Drummer Johny Barbata's discography reads like a music connoisseur's vinyl collection: the Turtles, Crosby, Stills, Nash & Young, Jefferson Airplane, Jefferson Starship, Linda Ronstadt.
There are dozens more bands, over a hundred albums and 20 hit singles in all. Barbata tells the stories of his time in the music business in his 2005 memoir, The Legendary Life of a Rock Star Drummer.
Speaking by phone from Oklahoma, Barbata says he took lessons from and become friends with the greatest drummer in history, Buddy Rich. "I opened for him at a gig and did a drum solo in a song. He said, 'You've got a lot of balls to do a drum solo.'"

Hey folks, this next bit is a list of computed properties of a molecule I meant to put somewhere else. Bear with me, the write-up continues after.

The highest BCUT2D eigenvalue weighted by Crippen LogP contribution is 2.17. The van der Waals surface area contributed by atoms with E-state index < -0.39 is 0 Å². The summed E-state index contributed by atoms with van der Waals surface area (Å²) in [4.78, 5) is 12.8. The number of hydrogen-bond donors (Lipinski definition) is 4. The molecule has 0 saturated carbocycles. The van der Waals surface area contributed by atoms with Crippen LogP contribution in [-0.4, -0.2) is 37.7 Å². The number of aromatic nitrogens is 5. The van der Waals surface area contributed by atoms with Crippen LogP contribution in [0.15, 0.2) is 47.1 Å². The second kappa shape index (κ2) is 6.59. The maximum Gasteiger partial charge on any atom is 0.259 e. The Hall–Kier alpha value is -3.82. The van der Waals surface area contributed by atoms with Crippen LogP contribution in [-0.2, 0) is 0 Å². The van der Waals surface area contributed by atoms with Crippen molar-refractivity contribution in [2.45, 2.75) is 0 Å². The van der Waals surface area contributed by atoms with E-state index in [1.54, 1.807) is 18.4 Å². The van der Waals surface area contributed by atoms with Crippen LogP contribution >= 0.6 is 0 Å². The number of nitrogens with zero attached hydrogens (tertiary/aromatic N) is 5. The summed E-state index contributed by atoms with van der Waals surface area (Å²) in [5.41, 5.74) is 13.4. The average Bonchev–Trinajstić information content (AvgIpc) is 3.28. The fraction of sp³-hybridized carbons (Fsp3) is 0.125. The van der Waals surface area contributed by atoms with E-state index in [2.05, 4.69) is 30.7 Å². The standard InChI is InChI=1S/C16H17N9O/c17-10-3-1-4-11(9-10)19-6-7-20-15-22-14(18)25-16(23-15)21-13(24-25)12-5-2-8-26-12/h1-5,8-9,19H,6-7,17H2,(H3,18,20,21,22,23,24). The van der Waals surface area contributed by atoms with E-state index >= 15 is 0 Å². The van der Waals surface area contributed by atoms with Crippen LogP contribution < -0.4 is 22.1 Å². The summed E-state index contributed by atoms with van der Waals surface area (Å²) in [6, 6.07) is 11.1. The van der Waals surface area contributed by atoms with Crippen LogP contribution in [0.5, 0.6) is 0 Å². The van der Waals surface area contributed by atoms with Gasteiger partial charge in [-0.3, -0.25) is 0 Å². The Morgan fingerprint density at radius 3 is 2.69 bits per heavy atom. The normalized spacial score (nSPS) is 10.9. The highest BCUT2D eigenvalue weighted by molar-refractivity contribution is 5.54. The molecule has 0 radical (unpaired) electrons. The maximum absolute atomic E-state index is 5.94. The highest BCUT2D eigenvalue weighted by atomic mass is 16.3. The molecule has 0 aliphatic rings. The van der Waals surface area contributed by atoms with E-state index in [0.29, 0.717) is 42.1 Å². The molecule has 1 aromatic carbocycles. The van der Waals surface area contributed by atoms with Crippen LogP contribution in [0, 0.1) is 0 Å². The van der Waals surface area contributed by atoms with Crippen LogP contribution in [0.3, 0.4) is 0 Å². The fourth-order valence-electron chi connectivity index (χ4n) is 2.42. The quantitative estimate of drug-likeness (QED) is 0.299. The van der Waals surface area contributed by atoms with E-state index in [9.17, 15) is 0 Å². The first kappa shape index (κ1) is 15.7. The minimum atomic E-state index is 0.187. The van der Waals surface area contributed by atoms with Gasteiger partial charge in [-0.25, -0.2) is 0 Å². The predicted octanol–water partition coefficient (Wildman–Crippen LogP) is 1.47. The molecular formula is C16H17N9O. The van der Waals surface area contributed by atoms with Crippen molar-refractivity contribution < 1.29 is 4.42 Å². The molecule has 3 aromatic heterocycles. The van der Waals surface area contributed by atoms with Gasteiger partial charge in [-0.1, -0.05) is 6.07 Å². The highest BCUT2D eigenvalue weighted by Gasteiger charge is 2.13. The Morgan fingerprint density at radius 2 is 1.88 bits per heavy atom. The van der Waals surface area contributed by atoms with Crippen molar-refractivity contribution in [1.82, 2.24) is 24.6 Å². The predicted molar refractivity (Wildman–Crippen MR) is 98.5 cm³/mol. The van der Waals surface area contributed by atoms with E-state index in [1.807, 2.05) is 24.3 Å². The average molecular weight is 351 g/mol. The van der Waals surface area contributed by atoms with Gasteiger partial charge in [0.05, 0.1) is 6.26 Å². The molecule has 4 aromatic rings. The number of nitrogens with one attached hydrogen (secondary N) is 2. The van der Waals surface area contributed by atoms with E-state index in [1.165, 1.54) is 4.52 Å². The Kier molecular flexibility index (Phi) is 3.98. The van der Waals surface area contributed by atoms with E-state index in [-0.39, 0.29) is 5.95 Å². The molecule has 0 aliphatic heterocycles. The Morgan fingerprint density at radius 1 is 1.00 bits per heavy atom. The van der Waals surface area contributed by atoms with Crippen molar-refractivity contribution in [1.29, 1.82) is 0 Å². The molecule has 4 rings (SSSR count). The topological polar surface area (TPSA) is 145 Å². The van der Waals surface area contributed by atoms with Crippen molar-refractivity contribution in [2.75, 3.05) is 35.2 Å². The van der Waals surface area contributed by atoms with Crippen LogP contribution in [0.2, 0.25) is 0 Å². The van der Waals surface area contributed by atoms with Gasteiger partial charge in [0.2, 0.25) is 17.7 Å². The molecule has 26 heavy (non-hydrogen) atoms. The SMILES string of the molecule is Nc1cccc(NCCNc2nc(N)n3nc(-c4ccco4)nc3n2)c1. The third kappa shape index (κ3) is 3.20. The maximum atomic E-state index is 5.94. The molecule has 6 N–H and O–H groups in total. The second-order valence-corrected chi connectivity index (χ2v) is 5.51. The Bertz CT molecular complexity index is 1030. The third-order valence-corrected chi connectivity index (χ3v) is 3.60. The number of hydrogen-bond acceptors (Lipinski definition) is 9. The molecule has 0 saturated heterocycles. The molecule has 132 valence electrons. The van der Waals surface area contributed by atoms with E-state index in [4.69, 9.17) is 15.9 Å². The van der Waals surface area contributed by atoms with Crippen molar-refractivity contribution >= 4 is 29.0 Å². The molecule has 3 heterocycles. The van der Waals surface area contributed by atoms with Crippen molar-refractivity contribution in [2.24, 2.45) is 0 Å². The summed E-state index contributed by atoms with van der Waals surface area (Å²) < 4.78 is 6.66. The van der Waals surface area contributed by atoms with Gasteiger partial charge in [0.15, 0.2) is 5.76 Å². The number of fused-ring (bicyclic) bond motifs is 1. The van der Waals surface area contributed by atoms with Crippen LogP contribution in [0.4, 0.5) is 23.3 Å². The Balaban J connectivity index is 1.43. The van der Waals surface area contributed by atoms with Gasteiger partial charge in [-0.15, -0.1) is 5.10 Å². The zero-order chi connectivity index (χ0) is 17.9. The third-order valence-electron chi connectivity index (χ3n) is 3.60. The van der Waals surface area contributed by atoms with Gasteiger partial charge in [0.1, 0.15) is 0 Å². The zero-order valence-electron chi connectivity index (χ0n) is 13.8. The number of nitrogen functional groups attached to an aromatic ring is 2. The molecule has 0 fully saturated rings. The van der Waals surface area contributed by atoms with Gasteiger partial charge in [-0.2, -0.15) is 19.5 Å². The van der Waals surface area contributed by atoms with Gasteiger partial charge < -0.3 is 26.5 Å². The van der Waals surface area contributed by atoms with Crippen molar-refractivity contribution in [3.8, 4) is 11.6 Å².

That three-minute solo pales in comparison to this one: Fourth of July, 1969, playing with Johnny Lewis at the Atlanta Pop Festival, in front of 150,000 people, the power goes out during the first song. "I started to do a drum solo, the promoter comes up to me and says, 'Whatever you do, don't stop playing or there'll be a riot.' Forty-five minutes later, I'm still playing. I couldn't believe it." Just when he could wail no more, the power came back on and Barbata received a five-minute standing ovation. "It was literally the night the lights went out in Georgia," he says with a laugh.
Barbata will be speaking, playing and signing copies of his book on Saturday, June 28, at Stanroy Music Center. 640 Fourth St., Santa Rosa. Noon to 5:30pm. Free. 707.545.4827.